Visit Hangzhou to discover historical streets and canals plus gorgeous natural surroundings. Hangzhou is one of China's biggest tourist attractions.
Hangzhou was the capital of the Southern Song Dynasty, which began in 1127, until the Mongols invaded in 1276. Back then, the city was populated by 1 million people. That's now ballooned to close to 9 million. Find high-quality and abundant accommodation in many parts of the city. Locals generally welcome foreigners readily.
Acquaint yourself with downtown Hangzhou by taking a stroll along Qinghefang Street, the city's best-preserved thoroughfare. Mingle with the locals, watch traditional handicrafts being made and sample delicacies like roasted walnuts and “dragon-whisker” candy. Next, visit China Silk City to sift through quality fabrics; remember to barter before buying.
Another walk you must take while in Hangzhou is along the Beijing-Hangzhou Grand Canal. You probably won't want to cover the entire length, since it is over 1,000 miles (1,700 kilometers) long. However far you get, appreciate it as the earliest and longest man-made canal anywhere.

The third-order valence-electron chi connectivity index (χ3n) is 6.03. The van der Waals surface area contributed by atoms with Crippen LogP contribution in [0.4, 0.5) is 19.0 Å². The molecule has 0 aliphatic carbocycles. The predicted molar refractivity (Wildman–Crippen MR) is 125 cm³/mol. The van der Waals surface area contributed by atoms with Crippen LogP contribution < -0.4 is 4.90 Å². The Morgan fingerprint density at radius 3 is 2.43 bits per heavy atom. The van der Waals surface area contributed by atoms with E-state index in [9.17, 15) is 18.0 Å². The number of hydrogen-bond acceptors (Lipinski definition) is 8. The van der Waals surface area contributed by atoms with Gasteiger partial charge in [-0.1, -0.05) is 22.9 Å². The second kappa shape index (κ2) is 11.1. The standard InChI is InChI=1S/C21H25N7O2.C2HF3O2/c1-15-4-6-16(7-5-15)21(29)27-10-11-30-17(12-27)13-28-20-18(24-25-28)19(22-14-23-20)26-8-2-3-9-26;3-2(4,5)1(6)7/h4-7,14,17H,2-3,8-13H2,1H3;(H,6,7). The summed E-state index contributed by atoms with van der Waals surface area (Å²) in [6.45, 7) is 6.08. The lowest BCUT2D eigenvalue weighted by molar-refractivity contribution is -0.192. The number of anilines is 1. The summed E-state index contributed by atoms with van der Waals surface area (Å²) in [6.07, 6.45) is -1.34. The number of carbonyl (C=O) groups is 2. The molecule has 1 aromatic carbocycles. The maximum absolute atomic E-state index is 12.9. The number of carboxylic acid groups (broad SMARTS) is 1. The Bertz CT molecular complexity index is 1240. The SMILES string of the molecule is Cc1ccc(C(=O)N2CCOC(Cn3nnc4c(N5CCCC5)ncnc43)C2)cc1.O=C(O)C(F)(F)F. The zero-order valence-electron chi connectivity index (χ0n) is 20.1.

The main reason for Hangzhou's tourist trade is undeniably West Lake. This enchanting body of freshwater is a UNESCO site and has been preserved and restored accordingly. Spend a weekend walking over Broken Bridge, climbing to the base of Baochu Pagoda and marveling at the sumptuous halls of Lingyin Temple.
Take time to relax in the parks and gardens surrounding West Lake. Enjoy the colors of the tulip festival held at Prince Bay Park every spring. For other walks among trees and flowers, visit Hangzhou Botanical Garden.
Hangzhou Xiaoshan International Airport provides regular flights to and from Hong Kong and Beijing. Get around Hangzhou on the convenient bus and subway networks. Rent a boat or bike along West Lake’s shores to enjoy a pleasant jaunt. Humidity is high in Hangzhou between June and September. In spring and winter, the climate is very comfortable and the scenery magical.